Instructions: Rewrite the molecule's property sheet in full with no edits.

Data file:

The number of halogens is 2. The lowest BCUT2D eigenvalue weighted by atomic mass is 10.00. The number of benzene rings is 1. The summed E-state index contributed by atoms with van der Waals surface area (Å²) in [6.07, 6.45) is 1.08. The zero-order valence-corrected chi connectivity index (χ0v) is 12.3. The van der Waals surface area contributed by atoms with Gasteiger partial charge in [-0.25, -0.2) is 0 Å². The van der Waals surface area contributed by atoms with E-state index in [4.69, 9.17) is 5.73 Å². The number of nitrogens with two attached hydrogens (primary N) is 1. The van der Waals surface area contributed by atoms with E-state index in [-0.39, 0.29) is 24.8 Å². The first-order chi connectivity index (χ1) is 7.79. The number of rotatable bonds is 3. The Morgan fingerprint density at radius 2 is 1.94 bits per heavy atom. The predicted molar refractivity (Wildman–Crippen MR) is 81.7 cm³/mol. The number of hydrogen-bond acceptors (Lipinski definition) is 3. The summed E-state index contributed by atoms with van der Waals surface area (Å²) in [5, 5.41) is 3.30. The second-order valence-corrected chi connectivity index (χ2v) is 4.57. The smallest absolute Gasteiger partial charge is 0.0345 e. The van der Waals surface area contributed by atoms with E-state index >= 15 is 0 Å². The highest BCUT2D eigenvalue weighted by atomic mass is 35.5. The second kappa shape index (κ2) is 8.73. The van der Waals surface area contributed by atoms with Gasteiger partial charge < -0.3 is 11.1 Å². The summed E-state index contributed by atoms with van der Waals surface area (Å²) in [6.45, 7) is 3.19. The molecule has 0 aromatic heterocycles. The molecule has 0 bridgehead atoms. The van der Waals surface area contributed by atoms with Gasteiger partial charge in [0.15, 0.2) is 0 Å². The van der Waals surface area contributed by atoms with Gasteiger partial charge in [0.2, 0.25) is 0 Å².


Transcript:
The number of halogens is 2. The lowest BCUT2D eigenvalue weighted by atomic mass is 10.00. The number of benzene rings is 1. The summed E-state index contributed by atoms with van der Waals surface area (Å²) in [6.07, 6.45) is 1.08. The zero-order valence-corrected chi connectivity index (χ0v) is 12.3. The van der Waals surface area contributed by atoms with Gasteiger partial charge in [-0.25, -0.2) is 0 Å². The van der Waals surface area contributed by atoms with E-state index in [4.69, 9.17) is 5.73 Å². The number of nitrogens with two attached hydrogens (primary N) is 1. The van der Waals surface area contributed by atoms with E-state index in [-0.39, 0.29) is 24.8 Å². The first-order chi connectivity index (χ1) is 7.79. The number of rotatable bonds is 3. The Morgan fingerprint density at radius 2 is 1.94 bits per heavy atom. The predicted molar refractivity (Wildman–Crippen MR) is 81.7 cm³/mol. The number of hydrogen-bond acceptors (Lipinski definition) is 3. The summed E-state index contributed by atoms with van der Waals surface area (Å²) in [5, 5.41) is 3.30. The second-order valence-corrected chi connectivity index (χ2v) is 4.57. The smallest absolute Gasteiger partial charge is 0.0345 e. The van der Waals surface area contributed by atoms with E-state index >= 15 is 0 Å². The highest BCUT2D eigenvalue weighted by atomic mass is 35.5. The second kappa shape index (κ2) is 8.73. The van der Waals surface area contributed by atoms with Gasteiger partial charge < -0.3 is 11.1 Å². The summed E-state index contributed by atoms with van der Waals surface area (Å²) in [6.45, 7) is 3.19. The molecule has 0 aromatic heterocycles. The molecule has 0 bridgehead atoms. The van der Waals surface area contributed by atoms with Gasteiger partial charge in [0.15, 0.2) is 0 Å². The van der Waals surface area contributed by atoms with Gasteiger partial charge in [0.2, 0.25) is 0 Å².